Benefits for Students in Scotland Handbook
Part 1: Benefits and tax credits
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Part 1: Benefits and tax credits
Chapter 1: Carer's allowance

This chapter covers:

1. What is carer's allowance (below)

2. Who is eligible (below)

3. Amount of benefit (Cross reference)

4. Claiming carer's allowance (Cross reference)

5. Challenging a decision (Cross reference)

6. Other benefits and tax credits (Cross reference)

Basic facts

– Carer's allowance (CA) is paid to people who care for someone with a severe disability.

– Part-time students are eligible to claim.

– Full-time students cannot claim.

– CA is not means tested, but you cannot get it if you work and earn more than £116 a week.

– Getting CA qualifies you for a carer premium in your income support, income-based jobseeker's allowance, income-related employment and support allowance and housing benefit, or a carer element in universal credit.

 

1. What is carer's allowance

Carer's allowance (CA) is for people who spend at least 35 hours a week looking after a disabled person (an adult or child). The disabled person must be getting attendance allowance, the middle or highest rate of disability living allowance care component or the daily living component of personal independence payment. The amount of CA you get is not means tested and your student loan, grant or other income does not affect it. Part-time students can get CA, but full-time students are not eligible.


2. Who is eligible

You are eligible if you are a part-time studentand you satisfy the basic rules on Cross reference. You are not eligible if you are in full-time education.


Full-time education

You are in full-time education if an overall consideration of your course requirements and your performance against these suggests this. If you are on a full-time course of education, you are normally taken to be in full-time education for the purpose of carer's allowance (CA).Footnote If you think that, given your circumstances, you are not in full-time education, you may be able to argue that you are a part-time student.Footnote

You are also treated as being in full-time education if you 'attend a course' (see below) at a university, college or other educational establishment for 21 hours or more a week.Footnote These 21 hours include not just classes, lectures and seminars, but also individual study for course work. Meal breaks and unsupervised study are ignored. However, you are regarded as studying under supervision if you are doing course work, whether at home or at college, alone or in the presence of a supervisor.Footnote Unsupervised study is work beyond the requirements of the course.

If your college or university says that it expects students to spend 21 hours or more a week in supervised study and classes, the DWP usually assumes that you are in full-time education.

In practice, if you want to show that you spend fewer hours on course work than the college or university expects, you need to provide detailed evidence and be prepared to appeal. If your particular circumstances mean that you are not expected to satisfy the normal requirements of the course (eg, because you are exempt from certain subjects), you may be able to argue that your hours of study are fewer than those expected of other students on the course.Footnote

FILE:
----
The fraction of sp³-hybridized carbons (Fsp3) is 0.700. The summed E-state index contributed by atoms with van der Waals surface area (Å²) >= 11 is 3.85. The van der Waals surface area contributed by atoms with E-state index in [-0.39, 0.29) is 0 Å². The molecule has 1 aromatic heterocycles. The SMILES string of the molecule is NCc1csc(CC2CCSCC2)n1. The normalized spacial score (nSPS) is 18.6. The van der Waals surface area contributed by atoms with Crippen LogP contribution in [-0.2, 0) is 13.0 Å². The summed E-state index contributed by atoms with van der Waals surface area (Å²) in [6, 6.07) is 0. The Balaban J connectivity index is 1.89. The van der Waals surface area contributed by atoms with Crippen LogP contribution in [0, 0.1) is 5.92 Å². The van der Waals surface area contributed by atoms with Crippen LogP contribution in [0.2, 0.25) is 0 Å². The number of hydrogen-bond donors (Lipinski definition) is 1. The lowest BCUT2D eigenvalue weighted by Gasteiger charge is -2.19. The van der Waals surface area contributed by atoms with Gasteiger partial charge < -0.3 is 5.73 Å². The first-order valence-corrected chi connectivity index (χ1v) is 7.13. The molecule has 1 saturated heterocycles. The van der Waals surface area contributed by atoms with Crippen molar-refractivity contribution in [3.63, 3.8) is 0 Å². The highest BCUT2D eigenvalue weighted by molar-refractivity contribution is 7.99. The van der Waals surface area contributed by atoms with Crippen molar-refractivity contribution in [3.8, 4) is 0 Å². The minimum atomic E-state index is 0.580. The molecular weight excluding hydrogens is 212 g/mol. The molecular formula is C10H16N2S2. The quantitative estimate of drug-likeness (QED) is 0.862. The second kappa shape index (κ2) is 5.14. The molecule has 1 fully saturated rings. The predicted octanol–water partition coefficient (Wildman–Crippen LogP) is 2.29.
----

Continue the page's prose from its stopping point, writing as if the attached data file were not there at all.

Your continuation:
Time out from a course

'Attending' a course means being enrolled on and pursuing a course.Footnote You are treated as still being in full-time education during short and long vacations, and until the course ends or you abandon it or are dismissed from it. You are still regarded as being in full-time education during temporary interruptions.Footnote If you have taken time out to care for someone and the interruption is not temporary (eg, if you have agreed with your institution to take a whole year out of your course), you may be able to claim CA.Footnote


Basic rules

As well as being a student who is eligible to claim, to qualify for CA you must satisfy all of the following conditions.Footnote You are aged 16 or over. You spend at least 35 hours a week caring for someone. The person for whom you care gets the middle or highest rate of disability living allowance care component, the daily living component of personal independence payment, attendance allowance or constant attendance allowance. You are not working and earning more than £116 a week. You satisfy certain rules on residence and presence in the UK and are not a 'person subject to immigration control'. See CPAG's Welfare Benefits and Tax Credits Handbook for details.


3. Amount of benefit

You get £62.70 a week (April 2017 rate).


4. Claiming carer's allowance

You claim carer's allowance on Form DS700, available from local Jobcentre Plus offices or by phoning the Carer's Allowance Unit on 0345 608 4321. You can also claim online at www.gov.uk. Your claim can be backdated for up to three months if you qualified during that earlier period.

Benefit is usually paid directly into a bank account.


5. Challenging a decision
If you think a decision about your carer’s allowance is wrong, you can ask the DWP to look at it again. This process is known as a ‘reconsideration’ (the law refers to it as a ‘revision’). Provided you ask within the time limit (usually one month), the DWP notifies you of the decision in a ‘mandatory reconsideration notice’. If you are still not happy when you get this notice, you can appeal to the independent First-tier Tribunal. If it was not possible to ask the DWP to reconsider the decision within a month, you can ask for a late revision (within 13 months), explaining why it is late. You can also ask the DWP to look at a decision again at any time if certain grounds are met – eg, if there has been an official error.
6. Other benefits and tax credits
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